LONDON, November 12 (NewYorkDailyNews.com)
Bumbling guards at the Tower of London are facing the ax after a thief managed to scale the front gate of the 11th century fortress and steal a set of keys from an unlocked strongbox, according to British reports. The keys unlocked a drawbridge, some conference rooms and a restaurant at the complex, and royal officials were forced to have a number of the locks changed, The Sun newspaper reported. The Royal Crown Jewels, which are kept under guard at the Tower, were never at risk of being stolen, a royal spokesperson said.
Several sets of keys to the Tower of London were stolen by a burglar who scaled the fortress’ main gate last week, British media reported.
The daring heist took place on Guy Fawkes Night, the annual Nov. 5 celebration that commemorates the break-up of a plot to assassinate King James I in 1605. According to the Sun, the Towers traditional guards, known as the Beefeaters, spotted the thief but didn’t chase him because they are forbidden to leave their post. Instead, the guards radioed for help from a night watchman, but were ignored, the Sun said.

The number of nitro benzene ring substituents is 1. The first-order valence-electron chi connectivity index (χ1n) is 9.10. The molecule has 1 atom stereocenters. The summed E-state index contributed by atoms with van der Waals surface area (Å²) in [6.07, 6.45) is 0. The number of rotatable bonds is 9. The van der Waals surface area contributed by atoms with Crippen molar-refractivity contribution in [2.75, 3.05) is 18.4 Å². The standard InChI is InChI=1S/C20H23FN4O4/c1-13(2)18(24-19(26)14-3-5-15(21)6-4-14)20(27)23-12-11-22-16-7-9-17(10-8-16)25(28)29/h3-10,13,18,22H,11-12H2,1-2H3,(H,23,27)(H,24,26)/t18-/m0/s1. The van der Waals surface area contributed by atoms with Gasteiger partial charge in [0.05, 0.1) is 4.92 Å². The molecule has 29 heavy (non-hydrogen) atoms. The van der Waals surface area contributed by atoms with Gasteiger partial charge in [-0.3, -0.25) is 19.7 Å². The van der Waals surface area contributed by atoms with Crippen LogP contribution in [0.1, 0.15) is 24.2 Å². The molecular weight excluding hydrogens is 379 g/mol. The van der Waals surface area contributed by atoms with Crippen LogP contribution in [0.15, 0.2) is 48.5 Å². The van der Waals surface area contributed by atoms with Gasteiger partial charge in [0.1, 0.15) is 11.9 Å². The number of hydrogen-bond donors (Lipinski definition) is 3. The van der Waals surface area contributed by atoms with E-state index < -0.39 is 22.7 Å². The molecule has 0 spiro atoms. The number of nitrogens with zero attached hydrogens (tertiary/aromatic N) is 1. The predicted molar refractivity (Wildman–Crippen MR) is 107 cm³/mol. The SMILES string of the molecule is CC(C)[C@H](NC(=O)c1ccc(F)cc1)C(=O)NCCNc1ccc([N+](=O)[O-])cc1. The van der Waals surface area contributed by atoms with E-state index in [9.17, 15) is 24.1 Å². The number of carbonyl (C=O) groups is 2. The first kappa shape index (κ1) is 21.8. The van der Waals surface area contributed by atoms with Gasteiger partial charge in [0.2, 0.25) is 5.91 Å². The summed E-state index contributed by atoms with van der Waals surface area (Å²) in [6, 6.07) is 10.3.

The Beefeaters, officially the Yeoman Warders, guard the palace along with a private security firm. Security was a total shambles, a Tower source told the newspaper. The burglar climbed over the Front Gate then got over another gate and found a metal box with the keys inside. The box is supposed to be kept locked at all times but it was open.
London’s Metropolitan Police was hunting for the burglar, and a spokesman for the Historic Royal Palaces, the independent charity that runs the Tower, said the incident was under review. The castle complex, which sits on the bank of the Thames river in central London, has served several functions in its century-long history. It has been a royal residence, a prison, a treasury, a mint, and the site of a handful of executions. Today, it primarily operates as a tourist attraction.
Stolen keys?? Why in the world are they still using keys for their facilities? What is even funnier is that the keys were supposed to be inside of a locked box, which also needed a key to unlock.
Below is a keyless lock (left) that is fancy enough for the Tower of London. Or at least lock your keys in a keyless, key-storage box (right).